CASPIO.NET says the number of vehicles running on compressed natural gas (CNG) in Kazakhstan, to reach 54,000 units in 2018. To meet Euro 3 and Euro 4 emission standards the Central American country has adopted a program of making motor vehicles switch to natural gas.

NGV Global has data on 2011 natural gas vehicles for the top 10 countries. Iran heads the list with 2.859 million vehicles on the road, slightly ahead of Pakistan at 2.85 million. Altogether, NGV Global found more than 15 million natural gas vehicles recorded across 84 countries at the end of 2011, rising from the end 2010 figure of 12,674,402. That represents growth of 33% over 2010. Continued strong growth in Asia and the opening up of the North American market with domestic production of NGVs will likely see that growth continue. You can access the data here.

ThomasNet announces a natural gas vehicle symposium in Pittsburgh, Pennsylvania in August. The SAE 2012 Shale Gas Impact on Vehicle Development Symposium will focus on the impact of natural gas vehicle adoption, shale gas exploration and natural gas Infrastructure on bi-fuel vehicle production. The conference organizers describe this as a “first-of-its-kind leadership forum is focused on bridging the gap between energy companies and automotive/truck manufacturers to bring natural gas vehicles to the mainstream market.”

We learn about the new Dodge Ram CNG pick-up track at the examiner. (See photo above.) The vehicle is bi-fuel with both compressed gas storage tanks and a gasoline fuel tank. If the CNG tanks are emptied, the vehicle will automatically switch to gasoline. The Ram 2500 CNG-only range is estimated to be 255 miles, while the backup supply of gasoline extends the range to 367 total miles.

The Jacksonville Business Journal says firms in the Florida city are turning to natural gas fuel. We are told that companies with sizable truck and car fleets are switching to compressed natural gas to run their vehicles.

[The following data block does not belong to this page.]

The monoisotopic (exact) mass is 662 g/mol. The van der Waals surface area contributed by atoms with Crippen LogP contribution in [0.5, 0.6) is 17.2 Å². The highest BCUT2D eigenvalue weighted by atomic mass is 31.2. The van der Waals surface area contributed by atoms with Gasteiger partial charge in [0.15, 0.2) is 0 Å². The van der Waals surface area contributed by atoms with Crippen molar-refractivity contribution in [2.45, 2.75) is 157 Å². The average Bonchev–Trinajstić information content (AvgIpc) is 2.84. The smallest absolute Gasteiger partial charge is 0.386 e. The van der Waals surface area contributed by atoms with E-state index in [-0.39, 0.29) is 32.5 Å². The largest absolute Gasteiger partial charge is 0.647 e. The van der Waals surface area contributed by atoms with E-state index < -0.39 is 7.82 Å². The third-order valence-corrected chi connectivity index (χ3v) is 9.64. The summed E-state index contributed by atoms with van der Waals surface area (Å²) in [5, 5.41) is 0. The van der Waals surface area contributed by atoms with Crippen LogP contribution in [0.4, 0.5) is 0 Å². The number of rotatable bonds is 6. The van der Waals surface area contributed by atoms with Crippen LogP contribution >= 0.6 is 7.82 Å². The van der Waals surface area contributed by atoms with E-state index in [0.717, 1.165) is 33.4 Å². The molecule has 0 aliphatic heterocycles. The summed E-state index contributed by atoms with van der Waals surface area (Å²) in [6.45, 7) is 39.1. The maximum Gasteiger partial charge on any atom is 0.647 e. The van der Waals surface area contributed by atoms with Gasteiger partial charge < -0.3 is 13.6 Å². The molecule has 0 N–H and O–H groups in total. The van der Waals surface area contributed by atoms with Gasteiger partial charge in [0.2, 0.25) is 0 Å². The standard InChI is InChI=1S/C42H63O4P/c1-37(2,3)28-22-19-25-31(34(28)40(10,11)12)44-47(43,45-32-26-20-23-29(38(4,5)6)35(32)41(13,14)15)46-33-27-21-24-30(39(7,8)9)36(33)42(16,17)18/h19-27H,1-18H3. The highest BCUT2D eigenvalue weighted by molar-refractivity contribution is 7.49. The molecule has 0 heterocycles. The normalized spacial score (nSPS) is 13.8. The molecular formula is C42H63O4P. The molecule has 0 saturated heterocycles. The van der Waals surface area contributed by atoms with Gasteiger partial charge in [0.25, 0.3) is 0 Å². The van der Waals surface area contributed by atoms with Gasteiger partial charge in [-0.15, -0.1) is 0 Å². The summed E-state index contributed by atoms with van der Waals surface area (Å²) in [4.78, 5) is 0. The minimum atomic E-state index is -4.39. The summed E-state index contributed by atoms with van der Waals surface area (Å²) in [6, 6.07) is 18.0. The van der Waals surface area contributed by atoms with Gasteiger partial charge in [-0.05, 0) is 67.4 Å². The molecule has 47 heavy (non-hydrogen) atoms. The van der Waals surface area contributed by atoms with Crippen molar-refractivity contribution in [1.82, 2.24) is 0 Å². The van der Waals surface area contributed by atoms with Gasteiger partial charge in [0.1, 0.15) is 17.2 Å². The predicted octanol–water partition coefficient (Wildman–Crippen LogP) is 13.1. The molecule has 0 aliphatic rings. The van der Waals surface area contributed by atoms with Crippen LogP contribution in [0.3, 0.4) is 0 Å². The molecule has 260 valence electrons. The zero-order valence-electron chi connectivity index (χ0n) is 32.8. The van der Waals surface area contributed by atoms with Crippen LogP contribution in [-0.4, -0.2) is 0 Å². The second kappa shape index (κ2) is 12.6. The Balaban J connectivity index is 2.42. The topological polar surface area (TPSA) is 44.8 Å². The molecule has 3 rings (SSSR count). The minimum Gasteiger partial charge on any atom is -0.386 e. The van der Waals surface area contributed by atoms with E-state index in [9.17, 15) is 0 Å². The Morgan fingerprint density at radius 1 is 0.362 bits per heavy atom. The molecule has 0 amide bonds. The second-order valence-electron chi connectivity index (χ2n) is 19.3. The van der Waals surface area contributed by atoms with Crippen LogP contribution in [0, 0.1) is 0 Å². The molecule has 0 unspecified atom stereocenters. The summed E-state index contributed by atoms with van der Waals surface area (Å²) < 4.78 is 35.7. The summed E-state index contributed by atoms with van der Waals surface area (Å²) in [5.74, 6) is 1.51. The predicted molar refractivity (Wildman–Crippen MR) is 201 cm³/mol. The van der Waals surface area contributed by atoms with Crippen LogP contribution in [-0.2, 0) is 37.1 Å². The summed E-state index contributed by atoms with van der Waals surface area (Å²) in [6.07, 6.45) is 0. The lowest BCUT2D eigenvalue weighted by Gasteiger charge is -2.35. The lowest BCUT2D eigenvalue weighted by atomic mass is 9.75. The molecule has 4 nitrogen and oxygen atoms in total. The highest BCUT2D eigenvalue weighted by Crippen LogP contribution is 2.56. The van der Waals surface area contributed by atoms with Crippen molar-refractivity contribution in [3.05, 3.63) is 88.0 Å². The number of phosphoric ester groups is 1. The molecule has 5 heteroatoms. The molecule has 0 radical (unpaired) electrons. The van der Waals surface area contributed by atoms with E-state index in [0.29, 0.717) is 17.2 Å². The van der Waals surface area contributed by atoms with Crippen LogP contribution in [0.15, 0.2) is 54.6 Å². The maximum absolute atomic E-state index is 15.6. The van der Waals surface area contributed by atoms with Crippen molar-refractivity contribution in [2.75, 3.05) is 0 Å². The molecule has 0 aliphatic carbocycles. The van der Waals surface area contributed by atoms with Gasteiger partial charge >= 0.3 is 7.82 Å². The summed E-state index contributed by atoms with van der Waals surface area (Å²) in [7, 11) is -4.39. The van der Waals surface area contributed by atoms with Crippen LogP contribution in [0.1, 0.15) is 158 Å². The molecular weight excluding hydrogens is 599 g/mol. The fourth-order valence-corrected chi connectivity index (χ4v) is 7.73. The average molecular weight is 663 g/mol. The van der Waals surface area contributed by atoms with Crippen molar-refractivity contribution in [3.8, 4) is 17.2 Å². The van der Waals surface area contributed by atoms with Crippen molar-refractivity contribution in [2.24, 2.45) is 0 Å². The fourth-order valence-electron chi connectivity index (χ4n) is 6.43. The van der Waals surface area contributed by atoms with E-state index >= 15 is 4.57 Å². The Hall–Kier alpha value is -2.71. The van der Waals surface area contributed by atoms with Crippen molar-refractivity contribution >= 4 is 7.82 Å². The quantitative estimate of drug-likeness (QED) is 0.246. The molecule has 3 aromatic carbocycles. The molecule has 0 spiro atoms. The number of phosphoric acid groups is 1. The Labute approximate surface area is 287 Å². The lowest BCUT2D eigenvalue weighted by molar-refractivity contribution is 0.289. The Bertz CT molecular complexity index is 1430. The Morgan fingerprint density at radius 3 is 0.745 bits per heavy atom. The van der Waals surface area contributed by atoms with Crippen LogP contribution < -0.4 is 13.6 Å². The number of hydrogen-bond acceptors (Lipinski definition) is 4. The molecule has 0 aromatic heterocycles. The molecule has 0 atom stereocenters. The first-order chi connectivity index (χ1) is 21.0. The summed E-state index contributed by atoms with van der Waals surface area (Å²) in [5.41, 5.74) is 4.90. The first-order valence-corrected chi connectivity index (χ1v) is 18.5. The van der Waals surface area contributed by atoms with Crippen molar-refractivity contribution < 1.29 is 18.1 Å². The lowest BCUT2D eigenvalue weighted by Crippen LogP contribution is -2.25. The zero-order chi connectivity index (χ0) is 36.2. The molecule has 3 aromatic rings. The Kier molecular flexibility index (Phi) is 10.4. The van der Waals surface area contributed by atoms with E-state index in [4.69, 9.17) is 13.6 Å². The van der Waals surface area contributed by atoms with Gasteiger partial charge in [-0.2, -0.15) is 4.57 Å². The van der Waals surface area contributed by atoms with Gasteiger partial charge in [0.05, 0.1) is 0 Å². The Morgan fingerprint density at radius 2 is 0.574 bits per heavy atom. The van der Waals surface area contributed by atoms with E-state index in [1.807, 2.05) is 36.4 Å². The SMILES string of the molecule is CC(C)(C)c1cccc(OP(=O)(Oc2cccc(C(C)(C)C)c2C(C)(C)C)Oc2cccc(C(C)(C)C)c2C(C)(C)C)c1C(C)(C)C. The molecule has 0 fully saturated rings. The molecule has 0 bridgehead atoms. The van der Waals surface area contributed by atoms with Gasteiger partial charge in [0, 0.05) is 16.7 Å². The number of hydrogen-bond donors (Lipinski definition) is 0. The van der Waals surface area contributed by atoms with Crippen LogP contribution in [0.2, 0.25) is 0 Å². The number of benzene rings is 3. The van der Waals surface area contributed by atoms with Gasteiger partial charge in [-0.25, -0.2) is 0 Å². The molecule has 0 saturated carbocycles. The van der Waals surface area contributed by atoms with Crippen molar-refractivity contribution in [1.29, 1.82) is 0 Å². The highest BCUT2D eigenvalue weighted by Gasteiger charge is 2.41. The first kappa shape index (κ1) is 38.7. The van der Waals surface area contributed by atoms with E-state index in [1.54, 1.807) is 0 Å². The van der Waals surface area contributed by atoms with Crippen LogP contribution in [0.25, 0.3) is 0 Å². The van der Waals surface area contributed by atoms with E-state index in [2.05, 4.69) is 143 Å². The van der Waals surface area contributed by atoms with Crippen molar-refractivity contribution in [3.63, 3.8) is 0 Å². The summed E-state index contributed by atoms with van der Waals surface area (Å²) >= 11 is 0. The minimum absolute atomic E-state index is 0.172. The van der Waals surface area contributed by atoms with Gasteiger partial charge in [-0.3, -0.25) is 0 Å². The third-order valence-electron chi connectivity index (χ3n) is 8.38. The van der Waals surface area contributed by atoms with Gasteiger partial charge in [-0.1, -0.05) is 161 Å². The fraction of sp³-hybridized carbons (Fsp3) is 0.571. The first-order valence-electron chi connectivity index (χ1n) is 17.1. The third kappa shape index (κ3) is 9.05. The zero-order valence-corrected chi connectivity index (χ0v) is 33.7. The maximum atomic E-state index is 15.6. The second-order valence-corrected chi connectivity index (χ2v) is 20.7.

More US municipalities are looking at switching their fleets to natural gas. The city of Lawrence, Kansas has added its first natural gas-powered vehicle to its fleet of nearly 500 vehicles (a converted Ford F150 pickup truck) as an experiment to determine if it should convert more vehicles to the less expensive fuel. Sugarland, Texas is considering a plan to convert its 290 gasoline vehicles to natural gas and a school board in St. Louis, Missouri is seeking to convert 30 of its 148 school buses to CNG.

Green Car Reports reminds us that owning a natural gas vehicle is not fun when there are very few refueling stations. On long trips in the US some are forced to drive 100 miles out of their way to fill up. “At the moment, there are around 930 natural gas filling stations in the U.S. Of those, more than half are open to the public, but many more are private filling stations ran by local businesses and governments exclusively for fleet use. The number of stations varies greatly from state to state…” The site predicts that, because of driver range anxiety, the switch over to natural gas for the average automobile driver will be slow in most states until sufficient infrastructure is in place.


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